It only requires an investment of yourself.

But how many of you are dealing with suffering of own? I wonder for how many of you the thought of being present with someone else in their suffering feels like a really tall order because quite honestly you’re just trying to deal with you own stuff…
This, dear friends is why discipleship is a communal effort. Because it really does take all of us. To bear one another’s burdens. To lift one another up. To be present with one another in the midst of our suffering. To search out meaning and fumble around to find moments of joy in the midst of suffering.

There’s another interesting language note in our reading from Romans this morning. St. Paul writes that, “We boast in our sufferings, knowing that suffering produces endurance; endurance, character; and character, hope; and hope doesn’t disappoint.” That “boasting in sufferings” part, that’s not boasting or being prideful because of suffering, but is more accurately translated as boasting in the hope we have from God in the midst of our suffering. It’s having hope in spite of suffering.

And that is the message of the cross. That though we are still sinners, Christ suffered and died for us. And for “them”. And for all of creation.
And not just that Christ died, but through the Resurrection, Christ overcomes suffering and death—Christ defeats death and takes away the sting of suffering. Death no longer has the last word. God’s final word to God’s people is one of life.

And if that’s true, I think that gives us an indication about how we are to go about at least beginning to follow this call to discipleship. If God’s word that overcomes death and suffering is a word of life, then the call is to alleviate suffering where we find it begins with our words. Speaking words of life instead of words that harm and injure and inflict violence.
Because how can we know the needs of someone else unless we talk and listen to them? How can we possibly start to show compassion to someone who is suffering if the words we use most often are those of division and violence and hatred?
There’s no shortage of suffering in our world; that harvest is plentiful, but the laborers willing to be present with and speak life-giving words into the midst of that suffering are few.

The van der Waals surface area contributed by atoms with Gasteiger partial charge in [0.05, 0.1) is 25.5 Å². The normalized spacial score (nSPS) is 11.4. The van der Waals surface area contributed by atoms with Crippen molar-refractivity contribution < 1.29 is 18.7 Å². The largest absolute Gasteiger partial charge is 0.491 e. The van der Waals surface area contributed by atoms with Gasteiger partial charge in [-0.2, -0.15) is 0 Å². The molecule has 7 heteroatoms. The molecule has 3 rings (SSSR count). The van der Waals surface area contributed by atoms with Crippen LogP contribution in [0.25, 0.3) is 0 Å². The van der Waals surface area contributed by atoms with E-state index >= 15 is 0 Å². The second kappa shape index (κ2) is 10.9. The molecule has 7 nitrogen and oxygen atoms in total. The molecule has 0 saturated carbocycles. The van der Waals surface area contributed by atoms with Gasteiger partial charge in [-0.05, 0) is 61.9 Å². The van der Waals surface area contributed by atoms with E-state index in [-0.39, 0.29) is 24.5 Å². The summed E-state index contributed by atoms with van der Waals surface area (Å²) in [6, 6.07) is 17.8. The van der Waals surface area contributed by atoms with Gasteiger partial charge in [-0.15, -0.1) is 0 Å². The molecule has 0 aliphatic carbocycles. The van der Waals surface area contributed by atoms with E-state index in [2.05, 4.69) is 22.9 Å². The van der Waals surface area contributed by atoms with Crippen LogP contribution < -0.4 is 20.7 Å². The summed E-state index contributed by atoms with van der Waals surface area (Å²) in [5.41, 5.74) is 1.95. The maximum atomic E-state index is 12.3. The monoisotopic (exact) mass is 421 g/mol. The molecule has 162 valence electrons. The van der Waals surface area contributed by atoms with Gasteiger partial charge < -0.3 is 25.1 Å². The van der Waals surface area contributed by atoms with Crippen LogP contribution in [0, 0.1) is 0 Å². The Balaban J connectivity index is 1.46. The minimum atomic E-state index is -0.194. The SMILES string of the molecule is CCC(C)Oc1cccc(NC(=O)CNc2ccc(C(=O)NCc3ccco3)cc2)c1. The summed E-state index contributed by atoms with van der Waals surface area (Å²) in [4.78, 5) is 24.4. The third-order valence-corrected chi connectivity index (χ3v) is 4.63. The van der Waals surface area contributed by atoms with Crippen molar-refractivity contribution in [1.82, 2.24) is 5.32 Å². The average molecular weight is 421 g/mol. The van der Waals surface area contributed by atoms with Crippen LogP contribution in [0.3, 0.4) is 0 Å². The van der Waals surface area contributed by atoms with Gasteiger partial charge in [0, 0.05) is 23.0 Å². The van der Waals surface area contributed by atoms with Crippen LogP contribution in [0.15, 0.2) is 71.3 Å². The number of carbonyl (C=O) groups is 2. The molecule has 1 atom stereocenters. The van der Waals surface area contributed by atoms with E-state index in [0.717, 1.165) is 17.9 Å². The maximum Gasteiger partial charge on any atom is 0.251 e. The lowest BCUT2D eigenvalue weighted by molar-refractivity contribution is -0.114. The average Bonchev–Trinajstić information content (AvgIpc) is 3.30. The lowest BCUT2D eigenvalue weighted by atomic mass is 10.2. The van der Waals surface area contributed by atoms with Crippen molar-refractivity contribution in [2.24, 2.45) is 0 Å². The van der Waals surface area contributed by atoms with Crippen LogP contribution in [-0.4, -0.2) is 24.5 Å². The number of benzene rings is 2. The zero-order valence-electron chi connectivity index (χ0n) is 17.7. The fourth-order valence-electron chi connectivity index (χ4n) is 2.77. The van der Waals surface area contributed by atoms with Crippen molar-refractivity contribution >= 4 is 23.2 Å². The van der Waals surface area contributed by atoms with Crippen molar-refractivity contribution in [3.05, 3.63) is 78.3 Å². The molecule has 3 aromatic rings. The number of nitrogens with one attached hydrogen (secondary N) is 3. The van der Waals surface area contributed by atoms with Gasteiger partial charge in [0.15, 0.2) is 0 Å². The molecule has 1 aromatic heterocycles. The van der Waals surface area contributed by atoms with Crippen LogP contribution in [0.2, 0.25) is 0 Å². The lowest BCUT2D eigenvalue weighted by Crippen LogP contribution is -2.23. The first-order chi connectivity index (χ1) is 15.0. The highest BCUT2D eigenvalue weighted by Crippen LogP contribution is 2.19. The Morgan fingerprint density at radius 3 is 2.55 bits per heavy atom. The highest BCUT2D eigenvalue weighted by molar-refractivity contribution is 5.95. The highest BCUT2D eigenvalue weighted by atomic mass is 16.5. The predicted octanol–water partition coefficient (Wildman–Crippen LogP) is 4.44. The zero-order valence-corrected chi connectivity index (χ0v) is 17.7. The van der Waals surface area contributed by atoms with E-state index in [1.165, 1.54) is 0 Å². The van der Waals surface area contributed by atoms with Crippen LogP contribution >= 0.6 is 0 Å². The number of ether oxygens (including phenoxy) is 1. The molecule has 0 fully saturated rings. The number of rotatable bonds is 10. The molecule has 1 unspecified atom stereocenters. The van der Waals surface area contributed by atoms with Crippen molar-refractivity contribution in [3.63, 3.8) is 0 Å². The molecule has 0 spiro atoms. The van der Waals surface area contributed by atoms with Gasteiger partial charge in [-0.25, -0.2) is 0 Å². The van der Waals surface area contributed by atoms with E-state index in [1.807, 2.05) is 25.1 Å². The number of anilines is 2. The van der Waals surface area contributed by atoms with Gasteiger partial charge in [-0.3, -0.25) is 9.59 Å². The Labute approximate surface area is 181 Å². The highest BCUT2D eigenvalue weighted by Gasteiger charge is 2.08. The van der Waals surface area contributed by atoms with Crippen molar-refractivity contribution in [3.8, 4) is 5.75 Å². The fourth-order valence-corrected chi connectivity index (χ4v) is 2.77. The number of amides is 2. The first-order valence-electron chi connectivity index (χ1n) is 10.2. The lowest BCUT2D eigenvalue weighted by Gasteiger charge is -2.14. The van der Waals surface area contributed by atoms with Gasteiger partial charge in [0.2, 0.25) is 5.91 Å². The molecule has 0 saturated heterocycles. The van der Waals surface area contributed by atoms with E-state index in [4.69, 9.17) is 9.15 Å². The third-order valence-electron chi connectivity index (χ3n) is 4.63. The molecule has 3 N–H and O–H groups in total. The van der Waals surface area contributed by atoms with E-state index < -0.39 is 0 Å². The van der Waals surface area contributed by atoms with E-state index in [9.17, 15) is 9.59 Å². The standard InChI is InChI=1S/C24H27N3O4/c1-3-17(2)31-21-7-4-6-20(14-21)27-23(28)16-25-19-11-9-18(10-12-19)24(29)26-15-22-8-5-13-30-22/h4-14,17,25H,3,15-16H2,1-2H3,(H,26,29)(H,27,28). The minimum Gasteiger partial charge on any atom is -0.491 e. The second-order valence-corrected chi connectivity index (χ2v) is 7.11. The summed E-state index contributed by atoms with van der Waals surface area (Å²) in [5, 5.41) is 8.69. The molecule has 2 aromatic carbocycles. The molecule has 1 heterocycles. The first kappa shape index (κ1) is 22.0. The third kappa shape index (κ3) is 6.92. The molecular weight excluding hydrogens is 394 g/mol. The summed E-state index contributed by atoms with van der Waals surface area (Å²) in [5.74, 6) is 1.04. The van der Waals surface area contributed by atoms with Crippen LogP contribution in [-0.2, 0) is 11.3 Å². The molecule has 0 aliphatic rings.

So how will you undertake the call to that kind of discipleship?

I think it starts with our words.
In the wake of the attack in Virginia on Wednesday, US legislators of all parties are calling for a toning down of the vitriol and spitefulness in the rhetoric of Washington. And I think that’s a helpful lesson for us. It may or may not surprise you to know that your pastor can see your facebook posts. And you may or may not be ok with that.

Be kind to each other. Speak words that lift up and give life rather than words that tear down and destroy. Build bridges instead of walls. Build bigger tables for sharing food rather than larger fences for closing yourself off.

And when you do that, I think you’ll find that your capacity for sitting with one other in your suffering begins to grow.


Christian, We Need To Talk…..

Listen, Christian… We need to talk… And I need you to listen.

I know your first reaction will be to want to jump in and say something. But please fight that urge.
Just listen.

By now you’ve seen the reports of the terrorist attack that happened in Charleston, South Carolina. And I know you’ve seen them because you posted the feel-good article about the African-American man named Marcus Stanley who was the only comment on the terrorist’s facebook picture, telling the terrorist that it wasn’t too late to save his soul if he would just “confess your sins with a heart of forgiveness.”

We can talk later about why I think that’s questionable theology, but don’t miss my point here. My concern here is not for an orthodox soteriology, but because it completely glosses over the pain, chaos, devastation, and utter destruction that this terrorist visited on these beautiful children of God.

See Christian, as Broderick Greer eloquently puts it, “Christians can leapfrog from terrorism to “healing” because there are churches that leapfrog over the terror of Good Friday for Easter.”

By glossing over the destruction of this terrorist attack, you have minimized, and ultimately discounted and denied the pain felt by members of Emanuel A.M.E. Church, and by extension, denied the pain felt day in and day out by people of color.